Same is true with clothing. There is functional clothing that blocks visibility, scent and noise to varying degrees – or not, and it comes in variations for climate/season zones, and there is plenty of purely cosmetic stuff. You do not need most of that stuff, you can get along with very few things.

Some of the equipment beyond that, is essential indeed, especially a set of callers you need. But again, many things are available that you do not need at all.

The only thing where I share the criticism about the pricing model, is the hunting for waterfowl. The system stinks of trying to milk coins out of people, and honestly said, the experience of hunting geese and mallards is not the most impressive one in the game.I recommend to stay away from that as long as you do not feel real strong love for the game.

My tip would be, for testing it: invest into a 3 months membership, that gives you all reserves and species, and then see how much more credits you need to get the callers, and some basic minimum weaponry (if it does not come with the membership: I entered The Hunter in 2012 via the special German DVD edition “2013 Deutsche Wälder”, so for me things were different). When buying equipment, watch out for the “packs” section in the shop, you can save money there, for example a set of callers instead of buying them individually. Do not buy ammo, you get it for free (three boxes, 30 arrows) for any weapon at the beginning of every session.

All stuff you buy as guest or during membership is yours for lifetime. If you temporarily withdraw and have no membership after the current one ran out, and at a later time you come back to the game and log another time membership, all your former equipment you bought, will be there again. You do not need to buy your equipment twice.

Good hunting to everybody, but please: don’t get lose with your rifle, always remember that there are other players out there as well, and try to not ruin it for others by noise, useless running around, or bad behavior. I’m a patient and welcoming host (though sometimes with a sense of black humour…), - but I have kicked some guests at times as well. Never try to kill the nerves of your hosts – their rifles are stronger than yours. ;)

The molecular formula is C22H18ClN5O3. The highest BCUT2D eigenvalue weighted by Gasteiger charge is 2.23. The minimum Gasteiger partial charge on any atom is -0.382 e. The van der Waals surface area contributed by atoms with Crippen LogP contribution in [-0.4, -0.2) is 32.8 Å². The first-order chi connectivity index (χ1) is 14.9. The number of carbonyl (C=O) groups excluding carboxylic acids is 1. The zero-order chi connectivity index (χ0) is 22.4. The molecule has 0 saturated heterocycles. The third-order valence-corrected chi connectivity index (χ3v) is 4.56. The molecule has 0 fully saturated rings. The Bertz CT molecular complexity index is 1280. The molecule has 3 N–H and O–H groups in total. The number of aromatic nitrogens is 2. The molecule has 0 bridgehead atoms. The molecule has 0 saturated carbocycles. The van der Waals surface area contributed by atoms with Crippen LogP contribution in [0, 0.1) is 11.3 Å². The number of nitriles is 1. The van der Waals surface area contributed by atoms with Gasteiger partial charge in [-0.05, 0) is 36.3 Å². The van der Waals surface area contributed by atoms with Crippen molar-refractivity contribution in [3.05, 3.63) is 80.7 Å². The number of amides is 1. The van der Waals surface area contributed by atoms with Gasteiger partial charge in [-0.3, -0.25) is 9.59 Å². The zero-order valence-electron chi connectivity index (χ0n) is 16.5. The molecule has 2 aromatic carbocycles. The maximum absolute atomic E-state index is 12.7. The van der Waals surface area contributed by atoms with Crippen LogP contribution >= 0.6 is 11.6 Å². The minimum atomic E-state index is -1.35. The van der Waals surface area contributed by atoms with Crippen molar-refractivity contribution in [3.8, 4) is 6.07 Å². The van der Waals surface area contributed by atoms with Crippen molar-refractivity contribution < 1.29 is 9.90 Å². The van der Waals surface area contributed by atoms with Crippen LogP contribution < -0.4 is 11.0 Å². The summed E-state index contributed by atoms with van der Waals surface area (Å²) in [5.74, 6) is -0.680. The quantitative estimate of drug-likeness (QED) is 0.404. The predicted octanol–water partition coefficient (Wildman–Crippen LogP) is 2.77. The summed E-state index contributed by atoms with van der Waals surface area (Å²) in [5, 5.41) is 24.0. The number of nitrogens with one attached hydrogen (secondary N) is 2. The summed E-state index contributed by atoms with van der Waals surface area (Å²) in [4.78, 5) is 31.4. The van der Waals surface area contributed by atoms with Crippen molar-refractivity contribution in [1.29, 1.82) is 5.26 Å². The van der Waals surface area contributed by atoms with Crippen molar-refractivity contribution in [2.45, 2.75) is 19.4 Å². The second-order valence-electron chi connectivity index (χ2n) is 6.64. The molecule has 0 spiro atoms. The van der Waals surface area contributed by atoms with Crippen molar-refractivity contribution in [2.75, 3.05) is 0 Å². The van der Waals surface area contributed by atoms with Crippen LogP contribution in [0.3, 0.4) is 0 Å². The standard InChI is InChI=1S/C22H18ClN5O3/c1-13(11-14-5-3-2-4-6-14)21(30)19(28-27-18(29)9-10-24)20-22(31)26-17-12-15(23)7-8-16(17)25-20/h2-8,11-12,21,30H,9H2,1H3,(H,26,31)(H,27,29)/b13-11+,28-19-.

Most important: On The Hunter forum help and guideline page: viewforum.php?f=31

Here's the list of useful resources that will quickly get you started with theHunter and help you to hone your skills and rise to the top of your game:

theHunter support

•Official support channe:
•Official community forums:
•Official wiki:
German WIKI:
French WIKI:
Portuguese WIKI: ... _principal
Server Status:

Guides & Tutorials:

•Animal location maps by HooCairs: viewtopic.php?f=31&t=36090
•Simple rules for a successful hunt by MonacoSteve: viewtopic.php?f=31&t=22995
•Scents and callers guide by MonacoSteve: viewtopic.php?f=31&t=23059
•TruRACs Antler Scoring Guide by MonacoSteve: viewtopic.php?f=31&t=30345
•Pheasant shooting by ColoradoKid:
•Pheasant tutorial by HooCairs: viewtopic.php?f=31&t=30627
•Bear baiting by ColoradoKid: viewtopic.php?f=31&t=32736
•Roe deer hunting by ronMctube: viewtopic.php?f=31&t=34104
•Long range shooting by HooCairs: viewtopic.php?f=31&t=29849
•Coyote hunting guide by Flanker305: viewtopic.php?f=31&t=47641
•Whitehart island guide by ronMctube: viewtopic.php?f=31&t=16467

Video tutorials:

Mule deer hunting
•by BillytheCrayon:
• by Balthus:
•by Tigerwolfe:

Bear hunting
•by Tigerwolfe:
•by Hawkeman:
•by Samurai004:

•by Pratze:
•by NorthTexasHunt:•by EricGiftzahn
•by GunOfTruth:

Tips, Tricks & Tactics by HooCairs

•Beginner's Guide:
•Duck Hunting Tutorial:
•Feral Hog Baiting: ... e&index=14
•Where to find Foxes: ... e&index=20
•Bowhunting Turkeys:
•Pheasant Long Shots: ... 7&index=11
•Chasing Black bears: ... e&index=13
•Canada Goose Extended Tutoria: ... 7&index=15
•Hunting Rabbits:

Community websites in other languages

•Brazilian Portuguese: